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The Charities Act 2006 was given Royal Assent in November 2006. It gives additional powers to the Charity Commission to suspend or remove trustees from charities or to give specific directions for the running of a charity in order to protect it. The Act has also created a new way in which charities may organise themselves, in the form of Charitable Incorporated Organisations. Charitable Incorporated Organisations will differ from a ‘normal’ not-for-profit charity company, the usual model for which is the company which is limited by guarantee. The main advantage of the Charitable Incorporated Organisation is that it avoids the ‘double regulation’ which other forms of charitable company suffer because they are regulated by both the Charity Commission and Companies House. It is worth pointing out that one effect of the Companies Act, which received Royal Assent on the same day, is to make the administration of small companies less burdensome.

The legislation follows the recent introduction of Community Interest Companies, which are in essence normal limited companies which are set up to pursue socially beneficial ends rather than profits. Community Interest Companies are governed by company law. They are not, however, charities. The advantages of the Community Interest Companies form over a charitable form are that it can pay its directors without having a constitution which specifically allows payment, or the consent of the Charity Commission, and that it can obtain outside equity investment. This allows Community Interest Companies to seek external investment, which can aid growth. However, the amount of profit CICs are allowed to distribute is limited and they are not able to take advantage of the very beneficial regime of tax reliefs which apply to charities.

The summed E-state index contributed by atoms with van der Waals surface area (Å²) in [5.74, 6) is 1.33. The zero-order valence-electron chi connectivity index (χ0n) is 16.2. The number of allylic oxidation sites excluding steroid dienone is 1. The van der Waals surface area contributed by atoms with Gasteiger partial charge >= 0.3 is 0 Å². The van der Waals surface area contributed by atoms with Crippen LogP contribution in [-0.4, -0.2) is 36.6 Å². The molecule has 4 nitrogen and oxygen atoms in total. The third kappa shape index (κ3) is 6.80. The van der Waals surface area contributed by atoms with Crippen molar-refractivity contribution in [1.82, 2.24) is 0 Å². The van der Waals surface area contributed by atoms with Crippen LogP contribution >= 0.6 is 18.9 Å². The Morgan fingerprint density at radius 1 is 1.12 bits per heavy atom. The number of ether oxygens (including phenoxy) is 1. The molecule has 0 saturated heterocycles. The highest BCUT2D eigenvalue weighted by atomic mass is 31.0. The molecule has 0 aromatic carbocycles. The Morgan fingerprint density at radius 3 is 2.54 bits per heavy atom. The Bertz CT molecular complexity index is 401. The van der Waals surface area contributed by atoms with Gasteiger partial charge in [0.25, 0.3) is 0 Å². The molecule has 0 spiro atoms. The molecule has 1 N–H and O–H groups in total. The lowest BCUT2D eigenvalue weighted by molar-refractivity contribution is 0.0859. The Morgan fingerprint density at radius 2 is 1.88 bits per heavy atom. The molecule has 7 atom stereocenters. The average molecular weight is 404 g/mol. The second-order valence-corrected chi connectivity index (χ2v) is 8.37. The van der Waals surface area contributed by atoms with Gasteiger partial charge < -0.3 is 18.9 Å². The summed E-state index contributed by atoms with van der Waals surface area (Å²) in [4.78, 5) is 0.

The Charitable Incorporated Organisation has several advantages for charities, the main ones of which are that the trustees will have limited liability and that the trustees and members can be the same people. This is likely to make it significantly easier to find trustees with professional skills.

It is relatively straightforward to convert an unincorporated charity or charity which is a company limited by guarantee into a Charitable Incorporated Organisation and, for many charities, this may well be a sensible thing to do.

The contents of this article are intended for general information purposes only and shall not be deemed to be, or constitute legal advice. We cannot accept responsibility for any loss as a result of acts or omissions taken in respect of this article.